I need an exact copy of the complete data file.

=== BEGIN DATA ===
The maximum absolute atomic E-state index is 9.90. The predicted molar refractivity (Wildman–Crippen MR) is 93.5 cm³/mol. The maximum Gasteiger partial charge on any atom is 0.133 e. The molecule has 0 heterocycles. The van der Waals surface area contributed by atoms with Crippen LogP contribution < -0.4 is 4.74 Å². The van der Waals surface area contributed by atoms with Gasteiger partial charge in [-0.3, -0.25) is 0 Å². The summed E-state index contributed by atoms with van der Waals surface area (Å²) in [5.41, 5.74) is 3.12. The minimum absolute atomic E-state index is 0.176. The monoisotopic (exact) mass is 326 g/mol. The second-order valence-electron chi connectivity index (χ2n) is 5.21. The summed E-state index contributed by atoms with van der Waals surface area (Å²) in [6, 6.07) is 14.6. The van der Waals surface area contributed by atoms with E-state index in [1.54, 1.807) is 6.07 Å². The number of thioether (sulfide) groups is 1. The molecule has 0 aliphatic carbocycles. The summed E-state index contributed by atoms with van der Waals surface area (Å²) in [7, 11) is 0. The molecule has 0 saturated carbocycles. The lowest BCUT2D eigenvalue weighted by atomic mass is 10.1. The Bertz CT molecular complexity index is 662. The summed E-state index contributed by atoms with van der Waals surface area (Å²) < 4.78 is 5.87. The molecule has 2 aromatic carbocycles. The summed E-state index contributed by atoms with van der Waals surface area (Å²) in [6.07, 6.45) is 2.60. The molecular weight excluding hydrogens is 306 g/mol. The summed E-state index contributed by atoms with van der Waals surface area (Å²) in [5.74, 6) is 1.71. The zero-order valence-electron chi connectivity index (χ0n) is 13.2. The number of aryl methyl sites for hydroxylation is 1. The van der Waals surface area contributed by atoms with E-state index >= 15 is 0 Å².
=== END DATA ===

The maximum absolute atomic E-state index is 9.90. The predicted molar refractivity (Wildman–Crippen MR) is 93.5 cm³/mol. The maximum Gasteiger partial charge on any atom is 0.133 e. The molecule has 0 heterocycles. The van der Waals surface area contributed by atoms with Crippen LogP contribution < -0.4 is 4.74 Å². The van der Waals surface area contributed by atoms with Gasteiger partial charge in [-0.3, -0.25) is 0 Å². The summed E-state index contributed by atoms with van der Waals surface area (Å²) in [5.41, 5.74) is 3.12. The minimum absolute atomic E-state index is 0.176. The monoisotopic (exact) mass is 326 g/mol. The second-order valence-electron chi connectivity index (χ2n) is 5.21. The summed E-state index contributed by atoms with van der Waals surface area (Å²) in [6, 6.07) is 14.6. The van der Waals surface area contributed by atoms with E-state index in [1.54, 1.807) is 6.07 Å². The number of thioether (sulfide) groups is 1. The molecule has 0 aliphatic carbocycles. The summed E-state index contributed by atoms with van der Waals surface area (Å²) in [7, 11) is 0. The molecule has 0 saturated carbocycles. The lowest BCUT2D eigenvalue weighted by atomic mass is 10.1. The Bertz CT molecular complexity index is 662. The summed E-state index contributed by atoms with van der Waals surface area (Å²) < 4.78 is 5.87. The molecule has 2 aromatic carbocycles. The summed E-state index contributed by atoms with van der Waals surface area (Å²) in [6.07, 6.45) is 2.60. The molecular weight excluding hydrogens is 306 g/mol. The summed E-state index contributed by atoms with van der Waals surface area (Å²) in [5.74, 6) is 1.71. The zero-order valence-electron chi connectivity index (χ0n) is 13.2. The number of aryl methyl sites for hydroxylation is 1. The van der Waals surface area contributed by atoms with E-state index >= 15 is 0 Å².